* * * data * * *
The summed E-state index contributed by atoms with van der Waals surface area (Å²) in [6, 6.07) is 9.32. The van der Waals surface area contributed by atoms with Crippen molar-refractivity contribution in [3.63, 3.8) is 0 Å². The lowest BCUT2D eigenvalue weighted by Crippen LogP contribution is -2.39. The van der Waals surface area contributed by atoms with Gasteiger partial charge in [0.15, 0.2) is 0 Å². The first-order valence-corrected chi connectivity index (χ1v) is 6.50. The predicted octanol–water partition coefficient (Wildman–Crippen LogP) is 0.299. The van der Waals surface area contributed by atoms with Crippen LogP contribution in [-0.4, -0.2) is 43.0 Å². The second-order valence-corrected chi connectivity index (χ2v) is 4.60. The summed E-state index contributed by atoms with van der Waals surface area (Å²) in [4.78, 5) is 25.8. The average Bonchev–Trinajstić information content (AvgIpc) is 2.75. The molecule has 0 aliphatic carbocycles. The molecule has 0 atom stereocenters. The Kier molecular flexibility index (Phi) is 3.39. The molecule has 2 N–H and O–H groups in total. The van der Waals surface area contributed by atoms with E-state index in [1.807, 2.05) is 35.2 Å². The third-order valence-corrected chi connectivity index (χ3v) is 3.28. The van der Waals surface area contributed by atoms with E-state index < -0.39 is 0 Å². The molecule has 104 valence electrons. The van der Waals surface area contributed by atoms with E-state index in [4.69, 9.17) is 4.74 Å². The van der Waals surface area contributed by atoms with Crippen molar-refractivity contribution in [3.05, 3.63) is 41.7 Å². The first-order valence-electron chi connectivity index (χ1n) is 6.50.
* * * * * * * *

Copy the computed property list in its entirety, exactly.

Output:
The summed E-state index contributed by atoms with van der Waals surface area (Å²) in [6, 6.07) is 9.32. The van der Waals surface area contributed by atoms with Crippen molar-refractivity contribution in [3.63, 3.8) is 0 Å². The lowest BCUT2D eigenvalue weighted by Crippen LogP contribution is -2.39. The van der Waals surface area contributed by atoms with Gasteiger partial charge in [0.15, 0.2) is 0 Å². The first-order valence-corrected chi connectivity index (χ1v) is 6.50. The predicted octanol–water partition coefficient (Wildman–Crippen LogP) is 0.299. The van der Waals surface area contributed by atoms with Crippen LogP contribution in [-0.4, -0.2) is 43.0 Å². The second-order valence-corrected chi connectivity index (χ2v) is 4.60. The summed E-state index contributed by atoms with van der Waals surface area (Å²) in [4.78, 5) is 25.8. The average Bonchev–Trinajstić information content (AvgIpc) is 2.75. The molecule has 0 aliphatic carbocycles. The molecule has 0 atom stereocenters. The Kier molecular flexibility index (Phi) is 3.39. The molecule has 2 N–H and O–H groups in total. The van der Waals surface area contributed by atoms with E-state index in [1.807, 2.05) is 35.2 Å². The third-order valence-corrected chi connectivity index (χ3v) is 3.28. The van der Waals surface area contributed by atoms with E-state index < -0.39 is 0 Å². The molecule has 104 valence electrons. The van der Waals surface area contributed by atoms with E-state index in [4.69, 9.17) is 4.74 Å². The van der Waals surface area contributed by atoms with Crippen molar-refractivity contribution in [3.05, 3.63) is 41.7 Å². The first-order valence-electron chi connectivity index (χ1n) is 6.50.